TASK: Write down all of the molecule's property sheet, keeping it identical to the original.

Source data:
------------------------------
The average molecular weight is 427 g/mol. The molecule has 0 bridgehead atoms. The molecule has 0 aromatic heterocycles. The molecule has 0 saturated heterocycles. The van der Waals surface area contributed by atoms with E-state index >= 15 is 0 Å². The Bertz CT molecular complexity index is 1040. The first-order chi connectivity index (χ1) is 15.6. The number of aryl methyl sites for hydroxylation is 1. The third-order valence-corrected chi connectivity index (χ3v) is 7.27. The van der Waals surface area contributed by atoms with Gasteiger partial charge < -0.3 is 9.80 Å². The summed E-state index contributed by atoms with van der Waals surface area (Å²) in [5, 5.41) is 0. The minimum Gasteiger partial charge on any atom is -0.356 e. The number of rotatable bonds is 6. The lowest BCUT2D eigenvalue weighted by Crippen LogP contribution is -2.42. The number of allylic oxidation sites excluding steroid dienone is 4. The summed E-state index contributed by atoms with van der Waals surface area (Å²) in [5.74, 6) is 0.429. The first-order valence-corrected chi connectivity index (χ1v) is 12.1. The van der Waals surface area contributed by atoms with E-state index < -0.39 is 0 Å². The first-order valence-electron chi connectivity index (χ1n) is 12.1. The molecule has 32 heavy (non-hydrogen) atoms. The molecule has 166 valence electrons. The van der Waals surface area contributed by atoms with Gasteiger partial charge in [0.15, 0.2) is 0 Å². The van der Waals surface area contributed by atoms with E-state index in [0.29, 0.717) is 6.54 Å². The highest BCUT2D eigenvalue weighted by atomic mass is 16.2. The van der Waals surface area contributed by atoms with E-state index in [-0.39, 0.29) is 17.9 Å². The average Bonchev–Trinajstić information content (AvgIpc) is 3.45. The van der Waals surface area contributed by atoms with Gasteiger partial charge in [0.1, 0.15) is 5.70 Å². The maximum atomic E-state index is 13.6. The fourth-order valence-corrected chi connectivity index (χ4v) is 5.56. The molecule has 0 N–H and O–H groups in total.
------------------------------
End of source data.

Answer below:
The average molecular weight is 427 g/mol. The molecule has 0 bridgehead atoms. The molecule has 0 aromatic heterocycles. The molecule has 0 saturated heterocycles. The van der Waals surface area contributed by atoms with E-state index >= 15 is 0 Å². The Bertz CT molecular complexity index is 1040. The first-order chi connectivity index (χ1) is 15.6. The number of aryl methyl sites for hydroxylation is 1. The third-order valence-corrected chi connectivity index (χ3v) is 7.27. The van der Waals surface area contributed by atoms with Gasteiger partial charge < -0.3 is 9.80 Å². The summed E-state index contributed by atoms with van der Waals surface area (Å²) in [5, 5.41) is 0. The minimum Gasteiger partial charge on any atom is -0.356 e. The number of rotatable bonds is 6. The lowest BCUT2D eigenvalue weighted by Crippen LogP contribution is -2.42. The number of allylic oxidation sites excluding steroid dienone is 4. The summed E-state index contributed by atoms with van der Waals surface area (Å²) in [5.74, 6) is 0.429. The first-order valence-corrected chi connectivity index (χ1v) is 12.1. The van der Waals surface area contributed by atoms with E-state index < -0.39 is 0 Å². The first-order valence-electron chi connectivity index (χ1n) is 12.1. The molecule has 32 heavy (non-hydrogen) atoms. The molecule has 166 valence electrons. The van der Waals surface area contributed by atoms with Gasteiger partial charge in [0.15, 0.2) is 0 Å². The van der Waals surface area contributed by atoms with E-state index in [0.29, 0.717) is 6.54 Å². The highest BCUT2D eigenvalue weighted by atomic mass is 16.2. The van der Waals surface area contributed by atoms with E-state index in [-0.39, 0.29) is 17.9 Å². The average Bonchev–Trinajstić information content (AvgIpc) is 3.45. The van der Waals surface area contributed by atoms with Gasteiger partial charge in [0.1, 0.15) is 5.70 Å². The maximum atomic E-state index is 13.6. The fourth-order valence-corrected chi connectivity index (χ4v) is 5.56. The molecule has 0 N–H and O–H groups in total.